Opinion: How not to transform SA

At the beginning of the year, President Jacob Zuma coined a new term in his state of the nation address (Sona): radical economic transformation. One could easily believe that Zuma has just awoken from a 10-year deep sleep.

He glaringly forgot that he had been presiding over an economy that had been decimated during his tenure.

He could be forgiven for not knowing that the government’s own official statistics showed that while South Africa’s economy grew by 0.3%, the world economy grew by 3.1%.

To rub salt into the wound, developing nations like ourselves grew at a rate of 4.3% last year. Ethiopia is growing at around 7%. Surely one has to be extremely gullible to believe that Zuma’s talk of radical economic transformation could turn into anything positive economically.

He sometimes glibly spoke about economic growth, despite not being committed to that concept.

Radically distributing a shrinking economic cake is no solution to the woes of the country.

He has to look back at his political management of the country and radically change the culture he has instilled in governance.

If Zuma wanted radically to transform the South African economy, he should not have done away with the Growth, Employment and Redistribution policy (Gear) adopted in 1996.

This programme was adopted to generate national revenues and thus fund the socioeconomic backlogs.

Gear was a self-imposed stabilisation policy.

It sought to restore macro-economic balance in the short to medium term, and adjustment policies, which sought to alter the basic economic institutions of the country to foster higher growth on a medium- to long term-basis.

The Reconstruction and Development Programme (RDP) was radical enough.

However, there were no finances at the time to fund it, hence the change to Gear.

The ANC leadership, of which I know Zuma was part, rejected out of hand the protestations by over-zealous ideological left-wing fanatics. Gear’s aim was growth first. Realistic, plausible and sustainable redistribution can only happen in a growing economy, not in a contracting one.

Years later, Zuma sought the counsel of those ultra-leftists to help him get to the Union Buildings.

In return, he would do away with Gear.

Lo and behold, his wish was granted.

Since then, a few economic policies have been crafted with the aim of “radically transforming” the economy.

The outcome of all those polices is the development of hair salons, loan sharks, spaza shops and small pubs in the high streets of our economy.

Today the radical economic transformation is punishing us with a R146-billion interest payment, because the president and his friends thought that they could borrow money, thereby bringing the country to economic prosperity.

Mr President, it does not work like that.

You have to talk about economic growth with conviction as well as believe in it with all your heart.

You may believe that it is an economic success to have millions of citizens unemployed and doling out R180-billion every year towards social protection. It’s a sign of failure. It is not surprising that South Africa’s potential trading partners, Brazil and Russia, “grew” -3% last year.

India’s growth has always been from a very low base.

The government has been warned that if it hopes to borrow its way into growth, the country will lose both its political and economic independence.

The Thabo Mbeki administration worked hard not to invite the IMF and World Bank into our country.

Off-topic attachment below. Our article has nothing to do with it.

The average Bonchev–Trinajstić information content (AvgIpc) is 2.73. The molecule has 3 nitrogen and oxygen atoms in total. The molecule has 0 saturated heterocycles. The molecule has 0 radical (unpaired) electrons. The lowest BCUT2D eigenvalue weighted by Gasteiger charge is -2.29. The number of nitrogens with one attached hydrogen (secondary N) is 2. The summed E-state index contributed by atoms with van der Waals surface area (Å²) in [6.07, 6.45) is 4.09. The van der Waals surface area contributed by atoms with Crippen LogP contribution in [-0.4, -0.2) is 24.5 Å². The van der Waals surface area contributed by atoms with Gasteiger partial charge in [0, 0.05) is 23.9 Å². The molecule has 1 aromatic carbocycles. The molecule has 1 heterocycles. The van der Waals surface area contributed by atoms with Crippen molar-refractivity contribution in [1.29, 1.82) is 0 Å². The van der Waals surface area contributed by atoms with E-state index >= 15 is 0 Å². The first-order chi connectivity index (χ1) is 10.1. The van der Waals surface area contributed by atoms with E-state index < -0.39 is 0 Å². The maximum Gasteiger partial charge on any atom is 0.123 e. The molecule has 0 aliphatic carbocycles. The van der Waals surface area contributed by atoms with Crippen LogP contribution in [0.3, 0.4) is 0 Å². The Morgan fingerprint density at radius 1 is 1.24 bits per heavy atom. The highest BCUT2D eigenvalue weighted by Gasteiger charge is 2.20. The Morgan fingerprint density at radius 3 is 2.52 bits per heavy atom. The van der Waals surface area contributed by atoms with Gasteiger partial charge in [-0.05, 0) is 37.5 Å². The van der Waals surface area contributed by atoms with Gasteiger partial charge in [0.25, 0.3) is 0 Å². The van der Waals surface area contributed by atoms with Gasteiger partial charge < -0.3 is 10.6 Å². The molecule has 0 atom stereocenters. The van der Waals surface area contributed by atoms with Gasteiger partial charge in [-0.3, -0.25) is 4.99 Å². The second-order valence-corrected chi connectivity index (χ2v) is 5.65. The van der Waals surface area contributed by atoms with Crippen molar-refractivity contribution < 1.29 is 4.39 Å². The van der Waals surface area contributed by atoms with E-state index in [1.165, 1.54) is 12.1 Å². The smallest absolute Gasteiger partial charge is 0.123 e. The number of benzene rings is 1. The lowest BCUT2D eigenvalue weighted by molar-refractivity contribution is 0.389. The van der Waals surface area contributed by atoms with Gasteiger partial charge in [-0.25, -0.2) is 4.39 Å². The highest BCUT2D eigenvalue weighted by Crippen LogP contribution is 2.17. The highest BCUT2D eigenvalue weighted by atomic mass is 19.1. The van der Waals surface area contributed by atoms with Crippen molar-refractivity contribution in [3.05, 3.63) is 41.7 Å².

South Africa may soon be going to them with cap in hand and a big begging bowl.

Is it this that radical economic transformation is all about?

It has not occurred to the president that economic growth of 0.3% in a country whose population grows by 1.5% a year is a catastrophe.

One needn’t even think about the 34% unemployed South Africans who need to be absorbed into the active labour market.

To mop up the current unemployment levels, our economy would have to grow at 5 to 6% annually for an unbroken 30 years.

That reality is beyond the president’s thinking.

He is just hell-bent on radically dividing the diminishing economic cake.

It is wishful thinking to assume that the government, especially a corrupt and captured one, could radically transform the country’s economy.

The private sector operating in an environment of clear policies and fair regulatory framework is the way to go.

The government’s only responsibility is to create an enabling environment for entrepreneurs to thrive.

The president could be guided well if he were to familiarise himself with the thoughts of Moeletsi Mbeki on the effect of the private sector.

In an article from 2004 titled The Iron Law of African Underdevelopment, he wrote: “For private individuals to produce more and better, they must generate savings that they plough back into the production process as new and improved techniques, processes and products.”

Mbeki then said, “This is the inexorable logic of capital accumulation.

“The more you produce, the more you must produce; the more you must produce, the cheaper you must produce; the better the products you must produce because if you do not, others who are seeking greater security and comfort will displace you in the market place and you will therefore suffer reduced security and comfort.”

Surely Mr President, you need to apply your fancy catchphrase to dealing radically with the 42.6% of our GDP.

That would surely radically transform every citizen in the country.

One thought on “Opinion: How not to transform SA

  • March 17, 2017 at 10:03 am

    he did radically transform economic growth, in a downward spiral!!!!!. this man should really learn to keep his mouth shut as most of the time he spews rubbish


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